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Open Hepatic Transection Using Kelly Clamp

  • Takuya Hashimoto
  • Norihiro Kokudo
  • Masatoshi MakuuchiEmail author
Chapter

Abstract

Minimization of blood loss during hepatic resection still remains a major concern for liver surgeons. Thus, surgical techniques and devices have been developed to achieve control of blood loss, although the safety of hepatic resection itself has already been established. The method used for liver transection has been considered to be the most critical factor influencing intraoperative blood loss. We prefer to use the conventional Kelly clamp method, because this method is safe, quick, and inexpensive. In the Kelly clamp method, no special device is required except for forceps as used in usual surgery. Forceps of adequate size and shape to clamp a small amount of liver parenchyma is selected according to the stiffness of the liver and the situation of the resection. The keys to the Kelly clamp method are:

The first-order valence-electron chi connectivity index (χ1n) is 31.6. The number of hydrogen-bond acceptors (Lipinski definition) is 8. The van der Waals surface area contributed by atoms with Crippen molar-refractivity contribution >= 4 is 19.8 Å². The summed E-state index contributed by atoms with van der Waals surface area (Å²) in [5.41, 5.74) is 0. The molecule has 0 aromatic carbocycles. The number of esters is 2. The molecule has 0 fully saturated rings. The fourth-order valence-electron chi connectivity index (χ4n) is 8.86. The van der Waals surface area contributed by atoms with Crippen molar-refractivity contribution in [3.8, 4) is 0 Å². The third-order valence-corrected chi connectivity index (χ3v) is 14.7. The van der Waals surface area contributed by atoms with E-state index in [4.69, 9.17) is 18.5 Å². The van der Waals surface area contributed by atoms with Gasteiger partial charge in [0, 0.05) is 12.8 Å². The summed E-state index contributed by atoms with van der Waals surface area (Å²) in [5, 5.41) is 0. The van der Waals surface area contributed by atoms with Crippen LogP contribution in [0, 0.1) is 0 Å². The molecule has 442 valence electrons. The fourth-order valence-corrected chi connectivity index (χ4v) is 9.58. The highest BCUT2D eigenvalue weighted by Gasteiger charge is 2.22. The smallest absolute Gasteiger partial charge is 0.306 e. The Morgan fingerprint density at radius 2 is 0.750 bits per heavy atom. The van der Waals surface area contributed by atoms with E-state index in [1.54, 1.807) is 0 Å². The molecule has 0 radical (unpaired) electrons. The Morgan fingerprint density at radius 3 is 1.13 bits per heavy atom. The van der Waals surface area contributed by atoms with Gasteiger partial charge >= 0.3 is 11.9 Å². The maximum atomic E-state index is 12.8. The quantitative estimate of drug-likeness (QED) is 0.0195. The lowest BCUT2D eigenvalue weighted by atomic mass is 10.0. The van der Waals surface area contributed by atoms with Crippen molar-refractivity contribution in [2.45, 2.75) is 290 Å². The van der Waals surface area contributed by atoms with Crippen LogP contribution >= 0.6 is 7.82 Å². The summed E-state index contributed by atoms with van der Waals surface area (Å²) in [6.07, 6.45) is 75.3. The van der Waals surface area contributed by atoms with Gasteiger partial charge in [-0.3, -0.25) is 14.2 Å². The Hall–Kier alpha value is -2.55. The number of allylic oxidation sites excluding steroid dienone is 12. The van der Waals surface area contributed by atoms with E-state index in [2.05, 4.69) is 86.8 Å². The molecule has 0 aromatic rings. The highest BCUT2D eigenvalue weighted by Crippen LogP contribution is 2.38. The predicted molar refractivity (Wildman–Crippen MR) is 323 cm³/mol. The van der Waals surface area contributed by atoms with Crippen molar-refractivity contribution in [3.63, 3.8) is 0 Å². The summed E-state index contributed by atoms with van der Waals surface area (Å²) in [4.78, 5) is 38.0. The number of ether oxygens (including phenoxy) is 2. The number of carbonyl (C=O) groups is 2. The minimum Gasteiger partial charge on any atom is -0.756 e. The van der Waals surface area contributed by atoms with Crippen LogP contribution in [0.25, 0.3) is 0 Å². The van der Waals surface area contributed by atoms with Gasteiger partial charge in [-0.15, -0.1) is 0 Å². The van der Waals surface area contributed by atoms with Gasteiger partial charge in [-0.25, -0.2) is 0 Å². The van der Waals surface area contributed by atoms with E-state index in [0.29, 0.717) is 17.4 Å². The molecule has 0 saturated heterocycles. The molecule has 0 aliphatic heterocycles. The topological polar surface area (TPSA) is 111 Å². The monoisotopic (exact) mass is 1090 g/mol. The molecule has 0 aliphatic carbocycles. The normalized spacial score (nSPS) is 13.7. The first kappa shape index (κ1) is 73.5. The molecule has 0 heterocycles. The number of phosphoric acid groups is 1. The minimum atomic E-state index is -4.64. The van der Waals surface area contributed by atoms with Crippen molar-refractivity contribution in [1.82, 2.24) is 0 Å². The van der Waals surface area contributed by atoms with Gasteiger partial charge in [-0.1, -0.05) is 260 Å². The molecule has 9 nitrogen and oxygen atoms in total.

1. 1.

    Crushing of a certain amount of liver parenchyma using a Péan forceps

     
  2. 2.

    Aspiration of the crushed tissues using an aspirator

     
  3. 3.

    Ligation and division of the remaining structures including vessels and bile ducts

     
The Kelly clamp method (clamp-crushing method) is a simple and certain method for hepatic parenchymal division, and mastering the method would lead to safer liver surgery.

Keywords

Hepatic Vein Hepatic Resection Liver Parenchyma Anatomical Resection Venous Wall 
These keywords were added by machine and not by the authors. This process is experimental and the keywords may be updated as the learning algorithm improves.

Supplementary material

ESM 1 (VIDEO 0.99 GB)

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Copyright information

© Springer-Verlag Italia 2012

Authors and Affiliations

  • Takuya Hashimoto
    • 1
  • Norihiro Kokudo
    • 2
  • Masatoshi Makuuchi
    • 1
    Email author
  1. 1.Department of Hepato-Biliary-Pancreatic SurgeryJapanese Red Cross Medical CenterShibuya-kuJapan
  2. 2.Department of Hepato-Biliary-Pancreatic Surgery, Department of Artificial Organ and Transplantation, Graduate School of MedicineUniversity of TokyoBunkyo-kuJapan

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